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EGRETS, SEA LIONS, AND HERONS— WONDERS OF THE WETLANDS

As the 2017-2018 school season wraps up, the Havasi Wilderness Foundation has been busy meeting with students throughout Los Angeles County who have experienced the wonders of wilderness education in one of two outdoor venues. After a visit to the Malibu Lagoon, nearly 100 energetic students at Clover Elementary enthusiastically greeted HWF’s Founders Alex Havasi and Marilyn Fordney, and Communication Specialist, Lola West who paid a visit to their library to discuss their recent journey into the wilderness.

If you have not been following our latest blog adventures, let us tell you a bit about Malibu Lagoon.

Malibu Lagoon is comprised of 110 acres of wetlands, sandy beach, and a saltwater marsh that make up the habitat for an abundance of wildlife. Each year, over 200 other species of bird can be found pecking through the brackish waters in search of food. Meanwhile, below the water’s surface, hundreds of species of small fish and plankton try to avoid becoming a hungry bird’s next meal.  As the tide recedes, a secret world of brightly-colored starfish, sea anemones, slugs, and snails is revealed and visitors can walk along the shore or balance on newly-exposed rocks to get a better look at the animals living inside of the tide pools.  If you visit during the right season, the shores surrounding the lagoon might be crowded by dozens of sea lions!

As with most schools in Los Angeles, students who have limited exposure to such wild spaces get excited to share their experience from Malibu Lagoon. At Clover Elementary,  dozens of tiny hands shot up in the air as Alex Havasi asked students what kinds of animals they saw at the wetlands.  “Egrets, sea lions, and the great blue heron,” the kids began to reply.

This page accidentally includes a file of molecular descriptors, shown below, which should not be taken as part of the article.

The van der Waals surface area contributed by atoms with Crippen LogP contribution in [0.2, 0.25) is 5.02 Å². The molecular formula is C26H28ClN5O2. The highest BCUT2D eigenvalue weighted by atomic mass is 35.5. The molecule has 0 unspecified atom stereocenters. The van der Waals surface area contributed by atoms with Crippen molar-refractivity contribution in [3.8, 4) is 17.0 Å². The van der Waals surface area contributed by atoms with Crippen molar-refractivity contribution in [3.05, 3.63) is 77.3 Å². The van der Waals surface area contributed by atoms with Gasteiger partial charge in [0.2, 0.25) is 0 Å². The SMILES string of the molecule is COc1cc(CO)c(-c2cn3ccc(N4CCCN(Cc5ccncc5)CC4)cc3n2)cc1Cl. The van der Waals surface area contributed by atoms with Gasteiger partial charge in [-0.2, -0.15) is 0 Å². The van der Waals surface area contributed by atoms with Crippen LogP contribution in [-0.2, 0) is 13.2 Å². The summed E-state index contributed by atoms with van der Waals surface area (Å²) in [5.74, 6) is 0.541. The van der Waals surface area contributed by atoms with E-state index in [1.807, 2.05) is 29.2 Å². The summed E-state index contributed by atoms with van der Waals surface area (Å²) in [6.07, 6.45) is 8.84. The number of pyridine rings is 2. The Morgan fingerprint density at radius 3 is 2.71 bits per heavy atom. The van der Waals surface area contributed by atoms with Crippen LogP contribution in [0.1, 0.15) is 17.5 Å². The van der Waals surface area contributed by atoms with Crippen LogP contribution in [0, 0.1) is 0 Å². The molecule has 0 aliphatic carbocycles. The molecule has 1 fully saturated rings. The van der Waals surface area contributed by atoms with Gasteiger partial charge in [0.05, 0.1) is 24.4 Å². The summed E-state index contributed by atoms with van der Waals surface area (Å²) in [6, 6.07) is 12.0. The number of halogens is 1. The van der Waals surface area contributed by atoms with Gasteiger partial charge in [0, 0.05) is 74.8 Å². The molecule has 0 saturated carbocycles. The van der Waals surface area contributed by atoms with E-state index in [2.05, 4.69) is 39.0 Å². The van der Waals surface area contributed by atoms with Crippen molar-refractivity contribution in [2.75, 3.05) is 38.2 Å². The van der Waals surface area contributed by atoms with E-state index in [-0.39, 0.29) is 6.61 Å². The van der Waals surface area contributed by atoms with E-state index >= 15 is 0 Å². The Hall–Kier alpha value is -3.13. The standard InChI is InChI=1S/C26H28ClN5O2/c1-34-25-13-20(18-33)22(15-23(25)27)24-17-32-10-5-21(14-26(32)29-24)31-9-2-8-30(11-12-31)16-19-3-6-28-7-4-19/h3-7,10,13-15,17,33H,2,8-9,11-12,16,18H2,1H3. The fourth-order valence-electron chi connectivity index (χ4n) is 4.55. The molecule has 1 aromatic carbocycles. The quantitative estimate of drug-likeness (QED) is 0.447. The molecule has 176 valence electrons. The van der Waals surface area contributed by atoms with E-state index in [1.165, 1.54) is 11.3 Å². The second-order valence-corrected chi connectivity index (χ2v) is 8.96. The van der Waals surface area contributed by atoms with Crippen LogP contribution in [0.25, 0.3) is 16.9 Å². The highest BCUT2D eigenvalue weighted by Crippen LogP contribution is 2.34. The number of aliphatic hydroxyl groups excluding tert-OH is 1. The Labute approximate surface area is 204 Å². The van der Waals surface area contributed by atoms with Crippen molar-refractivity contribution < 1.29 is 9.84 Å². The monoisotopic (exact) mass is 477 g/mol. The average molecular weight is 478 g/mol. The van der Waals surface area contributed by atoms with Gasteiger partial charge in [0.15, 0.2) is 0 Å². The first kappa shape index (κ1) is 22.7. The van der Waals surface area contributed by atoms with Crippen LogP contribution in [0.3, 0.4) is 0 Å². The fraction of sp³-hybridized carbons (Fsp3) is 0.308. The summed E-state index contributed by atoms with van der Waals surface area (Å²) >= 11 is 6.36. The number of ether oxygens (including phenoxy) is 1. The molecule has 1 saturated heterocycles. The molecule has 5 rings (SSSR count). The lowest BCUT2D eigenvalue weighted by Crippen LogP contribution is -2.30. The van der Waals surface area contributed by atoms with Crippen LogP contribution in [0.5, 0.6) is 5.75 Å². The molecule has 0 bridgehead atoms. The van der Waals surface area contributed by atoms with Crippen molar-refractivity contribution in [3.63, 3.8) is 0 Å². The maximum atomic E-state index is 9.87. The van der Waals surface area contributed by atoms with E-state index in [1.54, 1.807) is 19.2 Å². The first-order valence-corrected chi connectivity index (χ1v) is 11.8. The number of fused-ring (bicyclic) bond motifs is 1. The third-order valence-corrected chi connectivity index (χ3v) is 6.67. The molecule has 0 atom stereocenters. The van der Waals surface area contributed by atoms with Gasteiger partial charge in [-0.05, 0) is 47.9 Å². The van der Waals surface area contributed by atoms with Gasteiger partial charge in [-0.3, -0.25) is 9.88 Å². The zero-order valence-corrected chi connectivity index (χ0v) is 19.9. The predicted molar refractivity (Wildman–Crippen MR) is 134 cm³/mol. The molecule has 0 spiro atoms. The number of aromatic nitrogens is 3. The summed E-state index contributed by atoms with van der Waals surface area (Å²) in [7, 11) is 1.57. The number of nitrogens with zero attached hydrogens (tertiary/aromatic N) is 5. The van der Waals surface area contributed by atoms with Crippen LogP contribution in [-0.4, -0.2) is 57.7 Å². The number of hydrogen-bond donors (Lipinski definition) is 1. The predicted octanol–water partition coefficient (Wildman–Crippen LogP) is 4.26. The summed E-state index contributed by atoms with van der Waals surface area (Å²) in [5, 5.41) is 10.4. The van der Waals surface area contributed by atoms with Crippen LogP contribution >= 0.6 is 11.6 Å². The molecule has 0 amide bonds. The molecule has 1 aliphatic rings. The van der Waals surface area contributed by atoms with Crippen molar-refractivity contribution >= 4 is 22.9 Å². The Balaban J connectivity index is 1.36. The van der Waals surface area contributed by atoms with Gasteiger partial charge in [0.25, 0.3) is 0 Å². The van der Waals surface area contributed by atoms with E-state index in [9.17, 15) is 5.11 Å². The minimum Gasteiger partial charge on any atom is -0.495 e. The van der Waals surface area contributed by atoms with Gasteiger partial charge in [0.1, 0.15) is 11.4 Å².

Snowy Egret

The Snowy Egret is a medium-sized bird with an impressive wingspan, a magnificent frame, and bright- yellow feet. Though the Snowy Egret is very similar in form to its larger cousin, the Great Egret, their hunting styles could not be more different. The more animated Snowy Egret uses its brilliantly-colored feet to stir up surrounding waters and herd tiny aquatic animals before plunging its head in the water to capture its prey. Photographed below is one students depiction of a snowy egret as seen at the lagoon.



Sea Lions

Swimming up to 25 mph., the California sea lion is among the fastest of any sea lion or seal found in the ocean. While they are considered slow to their predators (think sharks and whales), a sea lion’s speed offers an advantage when it is hunting for the fish, squid, and crustaceans that it likes to eat.  Diving as far as 1700 feet to capture fish, sea lions are considered aquatic mammals, but when resting, breeding, birthing, or shedding their fur, these adorable creatures spend large chunks of time on shore to keep away from their finned predators.


Sea lions as far as the eye can see! Photo Credit: Alex Havasi

Great Blue Heron

With a six-foot wingspan, the great blue heron is easily the largest heron in North America; It’s long legs, curved neck and slate-gray body can be found in a variety of freshwater and saltwater habitats including marshes like the Malibu Lagoon!  A diverse diet of fish, reptiles, invertebrates, and small mammals allows the great blue heron to live within many different habitats. Unlike the egret who taunts its prey by moving its feet, the great blue heron stands still in shallow waters, patiently stalking their prey and waiting for the perfect opportunity to strike with its sharp bill.

It is a joy to be able to connect with students who rarely have a chance to spend time in nature, and we are fortunate to be able to work with so many wonderful teachers and wilderness guides. A special thanks to Clover elementary teachers, Joyce Deutsch, Jackie Bonilla, Tara Lowery, and Jeff Olf for encouraging your students to explore the world around them.  If you would like to support our work, please visit us online and make your tax-deductible donation TODAY!


Great Blue Heron. Photo Credit: Sandor Havasi

After receiving a medal for wilderness achievement, students at Clover elementary shared beautifully drawn and thoughtfully written reports with us. Check out a few of these reports below!



As it came time to say goodbye, this diverse group of students wished a kindhearted ‘thank you’ in a number of different languages.

谢谢 Xièxiè (Mandarin) Спасибо Spasibo (Russian) Tack (Swedish) Asante (Swahili) Gracias (Spanish)

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The Havasi Wilderness Foundation is a non-profit organization dedicated to heightening awareness and appreciation of the natural environment.

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